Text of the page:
Moreover, for , where denotes the Ruscheweyh derivative of a function of order (see [5]).

Aouf, Silverman and Srivastava [6] introduced the class of by use of linear operator , further investigated the properties of this class. In [7], SokóŁ investigated several properties of the linear Aouf-Silverman-Srivastava operator and furthermore obtained the corresponding characterizations of multivalent analytic functions which were studied by Aouf et al. in paper [6]. The properties of multivalent functions with negative coefficients were studied in [810]. References [11, 12] gave the results of the univalent function with negative coefficients.

In this paper, we will use operator to define a new subclass of as follows.

For and for the parameters such that we say that a function is in the class if it satisfies the following subordination: or equivalently, if the following inequality holds true:

From the above definition, we can imply that the function class in [6] is the special case of in our present paper because .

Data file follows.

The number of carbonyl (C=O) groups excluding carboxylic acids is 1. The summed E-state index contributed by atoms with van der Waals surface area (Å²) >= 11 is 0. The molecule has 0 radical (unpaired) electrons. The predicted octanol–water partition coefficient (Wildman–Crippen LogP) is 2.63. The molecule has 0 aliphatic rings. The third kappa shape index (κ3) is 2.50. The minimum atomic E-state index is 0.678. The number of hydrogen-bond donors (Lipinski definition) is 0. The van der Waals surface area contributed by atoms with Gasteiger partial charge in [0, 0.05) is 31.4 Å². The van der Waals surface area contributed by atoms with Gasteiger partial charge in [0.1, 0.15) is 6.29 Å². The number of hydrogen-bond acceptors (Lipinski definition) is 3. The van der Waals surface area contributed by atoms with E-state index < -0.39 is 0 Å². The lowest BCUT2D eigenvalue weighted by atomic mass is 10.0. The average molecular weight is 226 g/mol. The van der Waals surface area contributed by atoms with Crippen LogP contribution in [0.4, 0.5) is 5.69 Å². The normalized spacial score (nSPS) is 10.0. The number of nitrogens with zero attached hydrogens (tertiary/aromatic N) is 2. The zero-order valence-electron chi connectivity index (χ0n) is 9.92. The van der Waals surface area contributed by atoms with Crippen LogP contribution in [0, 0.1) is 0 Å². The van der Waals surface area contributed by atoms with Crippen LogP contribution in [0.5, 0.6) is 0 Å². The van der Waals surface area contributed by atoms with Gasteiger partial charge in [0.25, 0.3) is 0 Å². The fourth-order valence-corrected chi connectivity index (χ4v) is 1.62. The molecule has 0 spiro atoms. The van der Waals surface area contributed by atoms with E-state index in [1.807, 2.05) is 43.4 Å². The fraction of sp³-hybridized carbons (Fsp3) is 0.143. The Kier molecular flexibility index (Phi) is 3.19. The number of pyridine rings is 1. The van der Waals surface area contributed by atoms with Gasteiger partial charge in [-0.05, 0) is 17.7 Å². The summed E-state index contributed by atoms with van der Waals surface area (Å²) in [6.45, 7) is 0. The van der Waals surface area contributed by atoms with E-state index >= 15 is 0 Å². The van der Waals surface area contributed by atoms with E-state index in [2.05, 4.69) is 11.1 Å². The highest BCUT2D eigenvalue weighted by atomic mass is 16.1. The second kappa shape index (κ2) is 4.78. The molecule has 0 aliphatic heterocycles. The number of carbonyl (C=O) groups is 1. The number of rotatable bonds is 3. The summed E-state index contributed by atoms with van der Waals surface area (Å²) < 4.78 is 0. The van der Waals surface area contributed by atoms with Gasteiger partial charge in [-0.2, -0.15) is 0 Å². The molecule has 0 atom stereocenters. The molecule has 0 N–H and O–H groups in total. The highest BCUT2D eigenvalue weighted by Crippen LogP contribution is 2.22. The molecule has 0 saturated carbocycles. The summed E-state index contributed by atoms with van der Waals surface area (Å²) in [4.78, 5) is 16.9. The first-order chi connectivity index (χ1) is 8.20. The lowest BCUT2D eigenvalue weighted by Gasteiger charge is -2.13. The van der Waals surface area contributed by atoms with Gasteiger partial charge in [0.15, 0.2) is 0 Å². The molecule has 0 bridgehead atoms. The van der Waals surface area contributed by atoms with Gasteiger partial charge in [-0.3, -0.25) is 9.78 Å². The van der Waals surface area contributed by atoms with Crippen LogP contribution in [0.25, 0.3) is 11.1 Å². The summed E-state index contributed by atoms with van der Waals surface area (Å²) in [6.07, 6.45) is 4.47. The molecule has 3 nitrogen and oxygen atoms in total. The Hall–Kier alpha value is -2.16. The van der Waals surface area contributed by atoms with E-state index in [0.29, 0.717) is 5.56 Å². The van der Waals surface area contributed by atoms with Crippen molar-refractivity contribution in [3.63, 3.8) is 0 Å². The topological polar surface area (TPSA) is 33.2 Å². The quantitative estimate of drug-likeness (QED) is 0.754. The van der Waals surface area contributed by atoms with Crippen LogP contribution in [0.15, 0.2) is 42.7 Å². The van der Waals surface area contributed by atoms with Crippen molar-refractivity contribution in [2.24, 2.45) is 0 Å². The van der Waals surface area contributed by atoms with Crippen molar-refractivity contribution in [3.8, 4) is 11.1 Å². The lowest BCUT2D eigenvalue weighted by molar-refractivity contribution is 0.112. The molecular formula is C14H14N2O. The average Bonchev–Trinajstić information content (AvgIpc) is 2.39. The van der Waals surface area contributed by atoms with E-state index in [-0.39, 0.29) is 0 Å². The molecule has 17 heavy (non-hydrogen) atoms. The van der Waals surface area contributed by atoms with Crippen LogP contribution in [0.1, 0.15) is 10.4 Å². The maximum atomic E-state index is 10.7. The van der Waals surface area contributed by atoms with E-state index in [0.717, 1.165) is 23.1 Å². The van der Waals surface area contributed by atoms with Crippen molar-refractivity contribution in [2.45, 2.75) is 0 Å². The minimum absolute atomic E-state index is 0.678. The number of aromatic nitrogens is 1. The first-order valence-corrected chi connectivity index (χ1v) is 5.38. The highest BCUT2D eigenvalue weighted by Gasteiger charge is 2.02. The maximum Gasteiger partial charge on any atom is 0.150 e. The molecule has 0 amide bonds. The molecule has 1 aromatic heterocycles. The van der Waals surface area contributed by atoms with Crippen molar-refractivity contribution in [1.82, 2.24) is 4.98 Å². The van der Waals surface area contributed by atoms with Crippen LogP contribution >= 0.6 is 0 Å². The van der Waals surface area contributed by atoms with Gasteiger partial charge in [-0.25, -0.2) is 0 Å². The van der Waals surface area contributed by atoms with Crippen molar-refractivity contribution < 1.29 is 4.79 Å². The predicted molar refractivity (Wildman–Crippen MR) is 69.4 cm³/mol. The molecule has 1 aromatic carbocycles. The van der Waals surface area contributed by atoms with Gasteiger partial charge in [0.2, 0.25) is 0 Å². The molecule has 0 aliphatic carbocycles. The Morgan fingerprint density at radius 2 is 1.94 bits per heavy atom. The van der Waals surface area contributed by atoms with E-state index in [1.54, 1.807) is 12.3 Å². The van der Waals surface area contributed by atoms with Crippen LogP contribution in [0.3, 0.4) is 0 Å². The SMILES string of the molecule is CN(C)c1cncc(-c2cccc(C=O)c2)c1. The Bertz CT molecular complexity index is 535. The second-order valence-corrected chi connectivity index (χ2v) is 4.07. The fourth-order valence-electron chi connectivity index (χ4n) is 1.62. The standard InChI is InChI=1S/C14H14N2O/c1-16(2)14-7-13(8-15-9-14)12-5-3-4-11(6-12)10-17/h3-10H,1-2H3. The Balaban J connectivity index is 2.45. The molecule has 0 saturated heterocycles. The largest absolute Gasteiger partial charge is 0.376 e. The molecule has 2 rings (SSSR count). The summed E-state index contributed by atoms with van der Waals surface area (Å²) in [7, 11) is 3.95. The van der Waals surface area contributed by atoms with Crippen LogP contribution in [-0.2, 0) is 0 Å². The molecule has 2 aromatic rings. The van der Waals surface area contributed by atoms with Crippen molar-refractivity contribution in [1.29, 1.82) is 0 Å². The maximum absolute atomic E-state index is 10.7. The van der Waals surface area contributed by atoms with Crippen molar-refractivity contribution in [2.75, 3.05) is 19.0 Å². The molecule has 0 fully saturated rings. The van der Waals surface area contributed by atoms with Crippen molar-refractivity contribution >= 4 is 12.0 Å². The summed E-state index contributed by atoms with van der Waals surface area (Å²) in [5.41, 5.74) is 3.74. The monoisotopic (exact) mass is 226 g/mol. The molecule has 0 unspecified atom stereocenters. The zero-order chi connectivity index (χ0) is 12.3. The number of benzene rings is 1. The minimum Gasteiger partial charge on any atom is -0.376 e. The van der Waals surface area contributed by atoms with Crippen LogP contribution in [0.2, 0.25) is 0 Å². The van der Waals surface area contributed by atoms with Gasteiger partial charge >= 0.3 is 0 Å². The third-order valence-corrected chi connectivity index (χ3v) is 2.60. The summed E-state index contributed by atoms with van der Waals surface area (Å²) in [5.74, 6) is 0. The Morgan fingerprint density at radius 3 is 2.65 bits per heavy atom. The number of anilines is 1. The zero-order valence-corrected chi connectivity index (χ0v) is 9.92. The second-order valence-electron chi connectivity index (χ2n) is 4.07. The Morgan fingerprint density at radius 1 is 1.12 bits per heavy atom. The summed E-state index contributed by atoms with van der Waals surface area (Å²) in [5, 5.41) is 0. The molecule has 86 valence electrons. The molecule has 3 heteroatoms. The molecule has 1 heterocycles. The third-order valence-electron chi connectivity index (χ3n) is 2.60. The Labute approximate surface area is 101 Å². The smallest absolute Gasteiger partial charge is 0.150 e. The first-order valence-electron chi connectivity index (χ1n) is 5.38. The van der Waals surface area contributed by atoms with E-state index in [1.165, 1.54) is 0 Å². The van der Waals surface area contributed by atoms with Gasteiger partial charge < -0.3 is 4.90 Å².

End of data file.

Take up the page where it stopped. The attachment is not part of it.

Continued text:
Since , then, like [6], we have the following subclasses which were studied in many earlier works:(1)(Aouf and Darwish [8]),(2)(Shukla and Dashrath [9]),(3)(Lee et al. [10]),(4)(Gupta and Jain [11]),(5) (Uralegaddi and Sarangi [12]).

The purpose of this paper is to give various properties of class . We extend the results of basic paper [6].

2. Necessary and Sufficient Condition for

Theorem 2.1. Let the function be given by (1.1), then if and only if where

Proof. For the sufficient condition, let , we have then By the maximum modulus theorem, for any , we have this implies .
For necessary condition, let be given by (1.1), then from (1.13) and (2.6), we find that
Now, since for all , we have We choose value of on the real axis so that the expression is real.
Then, we have
Letting throughout real values in (2.10), we get So we have it is This completes the proof of the theorem.

Corollary 2.2. Let the function be given by (1.1). If then The result is sharp for the function given by

3. Distortion Inequality of Class

Theorem 3.1. If a function defined by (1.1) is in the class , then The result is sharp for the function given by